Even remote employees can have a part in Giving Tuesday — and have a great time doing so. Try these charitable activities with your staff.
Here's what you need to know:
- Giving Tuesday is a national day of giving that is designed to fight against the consumerism of Black Friday and Cyber Monday
- Giving Tuesday is always the first Tuesday that falls after Black Friday
- The strategy for Giving Tuesday is to create a one-day fundraising event on the appropriate day
- Consider organizing a virtual dinner, tour, games, or scavenger hunt to engage your staff and donors
There are a ton of reasons to love the holiday season. While commercialism might be increasing, it’s the time of year when people are most apt to look for ways to help others. That might mean wrapping gifts for family members or giving money and time to a cause someone cares deeply about.
Another thing that comes up around the holidays is Giving Tuesday. This international day for giving is a dream for many organizations, but there can also be a lot of competition. If a brand wants to make this a day for impressive profits, a creative campaign can be a lot of help.
Lots of businesses and other organizations have employees who are working on a remote or hybrid schedule. This might make it seem tricky to build a Giving Tuesday campaign. However, it doesn’t have to be. There are great ways to get virtual teams involved in the season of giving.
What is Giving Tuesday and what is the goal of it?
Giving Tuesday was first created by people at the 92nd Street Y in New York City. It is a national day of giving that is designed to fight against the self-interest and consumerism of Black Friday and Cyber Monday.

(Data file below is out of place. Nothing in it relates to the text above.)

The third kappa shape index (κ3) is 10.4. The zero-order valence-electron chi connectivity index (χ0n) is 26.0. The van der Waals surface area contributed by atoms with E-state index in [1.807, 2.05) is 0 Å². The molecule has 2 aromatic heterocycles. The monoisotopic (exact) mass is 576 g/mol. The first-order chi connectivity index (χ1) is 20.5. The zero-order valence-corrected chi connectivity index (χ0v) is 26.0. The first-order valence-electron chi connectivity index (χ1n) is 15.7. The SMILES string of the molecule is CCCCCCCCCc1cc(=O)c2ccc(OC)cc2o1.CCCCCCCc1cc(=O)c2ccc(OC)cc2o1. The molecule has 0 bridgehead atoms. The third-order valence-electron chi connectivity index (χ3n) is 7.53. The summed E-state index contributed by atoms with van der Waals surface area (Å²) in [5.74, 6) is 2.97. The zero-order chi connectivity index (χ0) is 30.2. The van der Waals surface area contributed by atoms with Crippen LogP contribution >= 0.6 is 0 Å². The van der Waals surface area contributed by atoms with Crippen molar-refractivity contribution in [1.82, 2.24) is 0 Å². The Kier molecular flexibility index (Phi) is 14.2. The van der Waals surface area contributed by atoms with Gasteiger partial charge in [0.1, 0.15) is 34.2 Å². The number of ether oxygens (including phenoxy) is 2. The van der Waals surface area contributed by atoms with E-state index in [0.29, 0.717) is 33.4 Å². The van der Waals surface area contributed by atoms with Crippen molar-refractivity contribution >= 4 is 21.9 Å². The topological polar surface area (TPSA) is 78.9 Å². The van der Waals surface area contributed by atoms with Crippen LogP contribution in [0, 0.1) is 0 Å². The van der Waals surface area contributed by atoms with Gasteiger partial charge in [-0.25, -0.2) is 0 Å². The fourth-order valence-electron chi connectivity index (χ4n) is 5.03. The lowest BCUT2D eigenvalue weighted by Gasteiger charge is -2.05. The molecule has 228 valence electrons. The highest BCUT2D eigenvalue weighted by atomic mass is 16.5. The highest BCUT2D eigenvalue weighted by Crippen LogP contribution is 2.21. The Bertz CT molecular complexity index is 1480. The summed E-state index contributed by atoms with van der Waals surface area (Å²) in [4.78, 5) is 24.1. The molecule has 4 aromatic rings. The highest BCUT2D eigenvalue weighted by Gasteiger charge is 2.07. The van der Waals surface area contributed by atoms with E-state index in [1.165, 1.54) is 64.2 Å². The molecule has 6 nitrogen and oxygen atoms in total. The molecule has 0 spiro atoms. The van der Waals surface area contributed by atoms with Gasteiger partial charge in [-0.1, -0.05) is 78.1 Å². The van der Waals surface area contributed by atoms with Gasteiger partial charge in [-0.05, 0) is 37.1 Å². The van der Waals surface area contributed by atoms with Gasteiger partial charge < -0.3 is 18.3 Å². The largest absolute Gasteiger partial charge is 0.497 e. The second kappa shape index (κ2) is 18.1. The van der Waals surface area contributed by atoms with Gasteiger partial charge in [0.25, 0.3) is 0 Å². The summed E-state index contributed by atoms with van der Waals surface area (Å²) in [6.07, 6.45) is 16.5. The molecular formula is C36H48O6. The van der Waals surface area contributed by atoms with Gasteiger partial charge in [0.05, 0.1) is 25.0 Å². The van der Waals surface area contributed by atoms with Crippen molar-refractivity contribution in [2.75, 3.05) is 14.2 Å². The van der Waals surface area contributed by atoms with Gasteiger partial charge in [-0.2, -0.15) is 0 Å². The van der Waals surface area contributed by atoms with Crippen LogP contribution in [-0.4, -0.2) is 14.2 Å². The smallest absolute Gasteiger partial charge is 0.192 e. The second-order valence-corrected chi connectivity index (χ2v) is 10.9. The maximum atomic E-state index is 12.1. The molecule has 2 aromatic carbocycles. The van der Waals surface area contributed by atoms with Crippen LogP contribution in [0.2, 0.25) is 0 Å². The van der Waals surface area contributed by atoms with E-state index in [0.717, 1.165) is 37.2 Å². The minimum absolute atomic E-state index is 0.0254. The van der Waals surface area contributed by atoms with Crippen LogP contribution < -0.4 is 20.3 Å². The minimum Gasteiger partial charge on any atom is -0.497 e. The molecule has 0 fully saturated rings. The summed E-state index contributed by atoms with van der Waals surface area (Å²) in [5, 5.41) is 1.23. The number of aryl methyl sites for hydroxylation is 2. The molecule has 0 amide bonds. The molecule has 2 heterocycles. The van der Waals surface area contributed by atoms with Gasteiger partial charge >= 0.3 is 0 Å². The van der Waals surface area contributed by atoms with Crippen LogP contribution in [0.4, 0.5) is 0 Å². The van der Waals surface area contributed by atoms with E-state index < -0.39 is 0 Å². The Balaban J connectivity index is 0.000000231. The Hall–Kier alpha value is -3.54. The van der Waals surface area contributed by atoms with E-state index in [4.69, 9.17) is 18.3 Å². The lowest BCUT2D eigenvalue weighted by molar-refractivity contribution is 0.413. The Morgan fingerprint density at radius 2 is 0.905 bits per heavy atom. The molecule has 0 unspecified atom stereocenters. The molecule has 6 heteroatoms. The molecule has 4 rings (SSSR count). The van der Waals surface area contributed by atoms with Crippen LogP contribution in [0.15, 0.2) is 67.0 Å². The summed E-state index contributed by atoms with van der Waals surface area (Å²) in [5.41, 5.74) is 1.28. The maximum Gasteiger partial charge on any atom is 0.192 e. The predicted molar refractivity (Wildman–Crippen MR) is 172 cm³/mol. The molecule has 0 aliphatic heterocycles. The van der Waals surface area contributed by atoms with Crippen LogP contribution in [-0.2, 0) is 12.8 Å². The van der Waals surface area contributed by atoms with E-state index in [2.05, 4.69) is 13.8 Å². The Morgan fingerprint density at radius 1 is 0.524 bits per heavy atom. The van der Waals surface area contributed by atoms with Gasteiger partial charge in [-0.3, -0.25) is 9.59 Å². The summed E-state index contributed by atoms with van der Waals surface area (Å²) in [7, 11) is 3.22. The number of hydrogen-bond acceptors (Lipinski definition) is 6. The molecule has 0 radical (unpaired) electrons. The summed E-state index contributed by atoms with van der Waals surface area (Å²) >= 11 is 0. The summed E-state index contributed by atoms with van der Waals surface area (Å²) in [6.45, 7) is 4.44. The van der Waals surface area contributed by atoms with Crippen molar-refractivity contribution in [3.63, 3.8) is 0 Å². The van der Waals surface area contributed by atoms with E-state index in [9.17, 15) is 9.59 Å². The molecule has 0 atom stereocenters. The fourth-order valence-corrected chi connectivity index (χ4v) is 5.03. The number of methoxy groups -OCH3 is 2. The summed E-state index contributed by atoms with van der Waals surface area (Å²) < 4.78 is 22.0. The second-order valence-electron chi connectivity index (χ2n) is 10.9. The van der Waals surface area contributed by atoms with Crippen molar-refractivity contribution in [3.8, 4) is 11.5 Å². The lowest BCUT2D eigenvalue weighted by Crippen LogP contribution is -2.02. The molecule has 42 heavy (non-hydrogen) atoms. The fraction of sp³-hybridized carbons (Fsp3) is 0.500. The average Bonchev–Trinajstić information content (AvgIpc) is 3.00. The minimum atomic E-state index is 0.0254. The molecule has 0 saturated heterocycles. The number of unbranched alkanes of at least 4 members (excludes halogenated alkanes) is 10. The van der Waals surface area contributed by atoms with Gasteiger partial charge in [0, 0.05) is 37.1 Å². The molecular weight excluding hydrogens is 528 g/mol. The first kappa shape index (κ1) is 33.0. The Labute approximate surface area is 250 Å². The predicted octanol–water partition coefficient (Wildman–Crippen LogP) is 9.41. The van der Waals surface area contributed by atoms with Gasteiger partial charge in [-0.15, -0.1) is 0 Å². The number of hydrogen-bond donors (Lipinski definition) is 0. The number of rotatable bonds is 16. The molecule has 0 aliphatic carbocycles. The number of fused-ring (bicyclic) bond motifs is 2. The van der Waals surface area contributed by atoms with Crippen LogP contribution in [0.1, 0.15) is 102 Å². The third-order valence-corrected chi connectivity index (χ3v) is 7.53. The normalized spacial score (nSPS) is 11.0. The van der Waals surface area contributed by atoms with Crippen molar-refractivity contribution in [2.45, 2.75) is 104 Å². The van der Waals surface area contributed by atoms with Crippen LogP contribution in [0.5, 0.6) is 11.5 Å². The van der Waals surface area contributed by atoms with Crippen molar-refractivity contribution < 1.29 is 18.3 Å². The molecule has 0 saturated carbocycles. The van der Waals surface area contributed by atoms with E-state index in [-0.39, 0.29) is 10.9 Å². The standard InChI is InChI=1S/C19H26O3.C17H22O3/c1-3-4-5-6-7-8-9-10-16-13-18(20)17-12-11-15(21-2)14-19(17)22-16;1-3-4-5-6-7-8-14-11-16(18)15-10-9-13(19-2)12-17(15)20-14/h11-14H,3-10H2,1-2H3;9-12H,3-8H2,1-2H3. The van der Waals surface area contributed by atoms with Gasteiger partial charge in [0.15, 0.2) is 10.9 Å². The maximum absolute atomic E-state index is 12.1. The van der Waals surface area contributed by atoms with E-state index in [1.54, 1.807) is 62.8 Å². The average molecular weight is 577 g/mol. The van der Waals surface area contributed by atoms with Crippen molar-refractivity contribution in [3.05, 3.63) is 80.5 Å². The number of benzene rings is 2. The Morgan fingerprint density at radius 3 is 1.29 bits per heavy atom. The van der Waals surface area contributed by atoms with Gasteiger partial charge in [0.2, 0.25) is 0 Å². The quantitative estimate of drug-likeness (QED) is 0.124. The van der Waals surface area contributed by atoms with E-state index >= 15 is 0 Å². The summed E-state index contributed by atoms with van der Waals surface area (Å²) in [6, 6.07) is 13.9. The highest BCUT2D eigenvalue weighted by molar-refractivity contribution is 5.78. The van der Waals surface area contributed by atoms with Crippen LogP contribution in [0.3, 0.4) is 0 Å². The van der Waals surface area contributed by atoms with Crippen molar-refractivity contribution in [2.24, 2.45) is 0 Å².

This day started as a simple day to give. It was created to encourage donating to any nonprofit, not one with a specific mission. The point of Giving Tuesday was to give people a helpful and wholesome outlet compared to the holiday shopping season.
Since it was founded in 2014, Giving Tuesday has become a worldwide phenomenon. This is partially due to the simple sharing on social media using the hashtag #GivingTuesday.
In 2021, Giving Tuesday raised $2.7 billion in the U.S., with the number increasing on a global basis. The day has also expanded and includes things like volunteering and donation matching.
When does Giving Tuesday occur?
Giving Tuesday is always the first Tuesday that falls after Black Friday, which is known as the start of the holiday shopping season. Because of this, it will always be between November 27 and December 3. For 2022, Giving Tuesday takes place on November 29.
How do Giving Tuesday campaigns work?